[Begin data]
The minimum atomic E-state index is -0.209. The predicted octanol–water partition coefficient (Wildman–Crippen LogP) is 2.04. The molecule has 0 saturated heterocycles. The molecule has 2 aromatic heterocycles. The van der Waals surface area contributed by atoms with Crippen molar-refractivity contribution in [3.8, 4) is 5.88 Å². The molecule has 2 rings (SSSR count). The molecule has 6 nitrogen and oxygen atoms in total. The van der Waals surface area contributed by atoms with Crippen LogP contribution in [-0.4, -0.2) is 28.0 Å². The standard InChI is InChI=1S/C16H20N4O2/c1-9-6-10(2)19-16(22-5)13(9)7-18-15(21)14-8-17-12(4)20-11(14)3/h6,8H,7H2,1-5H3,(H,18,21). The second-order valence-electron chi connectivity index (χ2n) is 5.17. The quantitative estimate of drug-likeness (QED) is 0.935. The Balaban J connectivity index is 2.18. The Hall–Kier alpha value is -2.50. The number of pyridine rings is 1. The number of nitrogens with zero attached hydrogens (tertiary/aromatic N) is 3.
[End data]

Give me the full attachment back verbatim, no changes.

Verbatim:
The minimum atomic E-state index is -0.209. The predicted octanol–water partition coefficient (Wildman–Crippen LogP) is 2.04. The molecule has 0 saturated heterocycles. The molecule has 2 aromatic heterocycles. The van der Waals surface area contributed by atoms with Crippen molar-refractivity contribution in [3.8, 4) is 5.88 Å². The molecule has 2 rings (SSSR count). The molecule has 6 nitrogen and oxygen atoms in total. The van der Waals surface area contributed by atoms with Crippen LogP contribution in [-0.4, -0.2) is 28.0 Å². The standard InChI is InChI=1S/C16H20N4O2/c1-9-6-10(2)19-16(22-5)13(9)7-18-15(21)14-8-17-12(4)20-11(14)3/h6,8H,7H2,1-5H3,(H,18,21). The second-order valence-electron chi connectivity index (χ2n) is 5.17. The quantitative estimate of drug-likeness (QED) is 0.935. The Balaban J connectivity index is 2.18. The Hall–Kier alpha value is -2.50. The number of pyridine rings is 1. The number of nitrogens with zero attached hydrogens (tertiary/aromatic N) is 3.